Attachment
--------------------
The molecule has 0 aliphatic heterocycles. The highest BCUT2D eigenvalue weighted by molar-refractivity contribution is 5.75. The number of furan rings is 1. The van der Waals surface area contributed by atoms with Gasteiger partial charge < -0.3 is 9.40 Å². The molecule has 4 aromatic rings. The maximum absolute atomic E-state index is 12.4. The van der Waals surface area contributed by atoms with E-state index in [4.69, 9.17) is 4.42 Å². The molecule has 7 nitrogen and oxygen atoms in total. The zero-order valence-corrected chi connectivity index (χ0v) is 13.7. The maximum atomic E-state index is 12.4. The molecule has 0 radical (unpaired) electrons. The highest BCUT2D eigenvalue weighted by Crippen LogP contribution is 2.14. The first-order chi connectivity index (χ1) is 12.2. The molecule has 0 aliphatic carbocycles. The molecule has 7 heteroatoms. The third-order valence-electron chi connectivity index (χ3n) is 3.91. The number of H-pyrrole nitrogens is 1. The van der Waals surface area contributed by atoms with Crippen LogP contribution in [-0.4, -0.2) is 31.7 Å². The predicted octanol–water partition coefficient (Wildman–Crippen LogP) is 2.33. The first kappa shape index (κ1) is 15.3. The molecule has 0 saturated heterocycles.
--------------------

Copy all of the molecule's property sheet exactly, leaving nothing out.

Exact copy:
The molecule has 0 aliphatic heterocycles. The highest BCUT2D eigenvalue weighted by molar-refractivity contribution is 5.75. The number of furan rings is 1. The van der Waals surface area contributed by atoms with Gasteiger partial charge < -0.3 is 9.40 Å². The molecule has 4 aromatic rings. The maximum absolute atomic E-state index is 12.4. The van der Waals surface area contributed by atoms with E-state index in [4.69, 9.17) is 4.42 Å². The molecule has 7 nitrogen and oxygen atoms in total. The zero-order valence-corrected chi connectivity index (χ0v) is 13.7. The maximum atomic E-state index is 12.4. The molecule has 0 radical (unpaired) electrons. The highest BCUT2D eigenvalue weighted by Crippen LogP contribution is 2.14. The first-order chi connectivity index (χ1) is 12.2. The molecule has 0 aliphatic carbocycles. The molecule has 7 heteroatoms. The third-order valence-electron chi connectivity index (χ3n) is 3.91. The number of H-pyrrole nitrogens is 1. The van der Waals surface area contributed by atoms with Crippen LogP contribution in [-0.4, -0.2) is 31.7 Å². The predicted octanol–water partition coefficient (Wildman–Crippen LogP) is 2.33. The first kappa shape index (κ1) is 15.3. The molecule has 0 saturated heterocycles.